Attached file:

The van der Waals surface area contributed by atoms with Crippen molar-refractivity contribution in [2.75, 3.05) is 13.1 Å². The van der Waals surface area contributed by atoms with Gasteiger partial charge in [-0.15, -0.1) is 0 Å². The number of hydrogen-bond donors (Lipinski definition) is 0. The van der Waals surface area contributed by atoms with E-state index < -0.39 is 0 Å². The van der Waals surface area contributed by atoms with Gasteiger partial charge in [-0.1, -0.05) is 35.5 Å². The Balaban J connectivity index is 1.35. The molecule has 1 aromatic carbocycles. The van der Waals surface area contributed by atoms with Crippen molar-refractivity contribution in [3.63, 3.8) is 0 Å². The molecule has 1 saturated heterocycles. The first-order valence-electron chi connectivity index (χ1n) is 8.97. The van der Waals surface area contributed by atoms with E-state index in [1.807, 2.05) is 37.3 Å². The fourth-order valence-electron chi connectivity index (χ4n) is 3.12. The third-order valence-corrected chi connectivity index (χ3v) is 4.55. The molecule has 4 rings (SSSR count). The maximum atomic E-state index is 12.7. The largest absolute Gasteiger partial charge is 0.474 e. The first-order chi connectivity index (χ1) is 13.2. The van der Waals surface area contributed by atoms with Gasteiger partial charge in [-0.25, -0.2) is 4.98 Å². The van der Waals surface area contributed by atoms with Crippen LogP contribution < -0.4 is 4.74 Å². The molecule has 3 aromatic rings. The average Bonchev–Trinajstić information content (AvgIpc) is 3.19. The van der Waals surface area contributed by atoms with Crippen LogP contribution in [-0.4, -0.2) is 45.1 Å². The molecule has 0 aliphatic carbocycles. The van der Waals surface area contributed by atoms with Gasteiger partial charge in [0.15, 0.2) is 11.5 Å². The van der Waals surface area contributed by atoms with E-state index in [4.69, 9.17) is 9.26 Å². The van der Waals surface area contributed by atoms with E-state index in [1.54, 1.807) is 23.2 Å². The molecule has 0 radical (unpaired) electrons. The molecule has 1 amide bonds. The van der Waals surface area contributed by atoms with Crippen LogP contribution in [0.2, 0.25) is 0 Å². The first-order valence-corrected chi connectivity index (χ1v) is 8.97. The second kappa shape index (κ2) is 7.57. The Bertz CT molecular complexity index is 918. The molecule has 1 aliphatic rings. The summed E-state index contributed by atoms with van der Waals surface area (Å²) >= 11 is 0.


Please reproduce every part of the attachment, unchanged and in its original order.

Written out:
The van der Waals surface area contributed by atoms with Crippen molar-refractivity contribution in [2.75, 3.05) is 13.1 Å². The van der Waals surface area contributed by atoms with Gasteiger partial charge in [-0.15, -0.1) is 0 Å². The number of hydrogen-bond donors (Lipinski definition) is 0. The van der Waals surface area contributed by atoms with E-state index < -0.39 is 0 Å². The van der Waals surface area contributed by atoms with Gasteiger partial charge in [-0.1, -0.05) is 35.5 Å². The Balaban J connectivity index is 1.35. The molecule has 1 aromatic carbocycles. The van der Waals surface area contributed by atoms with Crippen molar-refractivity contribution in [3.63, 3.8) is 0 Å². The molecule has 1 saturated heterocycles. The first-order valence-electron chi connectivity index (χ1n) is 8.97. The van der Waals surface area contributed by atoms with E-state index in [1.807, 2.05) is 37.3 Å². The fourth-order valence-electron chi connectivity index (χ4n) is 3.12. The third-order valence-corrected chi connectivity index (χ3v) is 4.55. The molecule has 4 rings (SSSR count). The maximum atomic E-state index is 12.7. The largest absolute Gasteiger partial charge is 0.474 e. The first-order chi connectivity index (χ1) is 13.2. The van der Waals surface area contributed by atoms with Gasteiger partial charge in [-0.25, -0.2) is 4.98 Å². The van der Waals surface area contributed by atoms with Crippen LogP contribution < -0.4 is 4.74 Å². The molecule has 3 aromatic rings. The average Bonchev–Trinajstić information content (AvgIpc) is 3.19. The van der Waals surface area contributed by atoms with Crippen LogP contribution in [-0.4, -0.2) is 45.1 Å². The molecule has 0 aliphatic carbocycles. The van der Waals surface area contributed by atoms with Gasteiger partial charge in [0.15, 0.2) is 11.5 Å². The van der Waals surface area contributed by atoms with E-state index in [4.69, 9.17) is 9.26 Å². The van der Waals surface area contributed by atoms with E-state index in [1.54, 1.807) is 23.2 Å². The molecule has 0 radical (unpaired) electrons. The molecule has 1 amide bonds. The van der Waals surface area contributed by atoms with Crippen LogP contribution in [0.2, 0.25) is 0 Å². The first-order valence-corrected chi connectivity index (χ1v) is 8.97. The second kappa shape index (κ2) is 7.57. The Bertz CT molecular complexity index is 918. The molecule has 1 aliphatic rings. The summed E-state index contributed by atoms with van der Waals surface area (Å²) >= 11 is 0.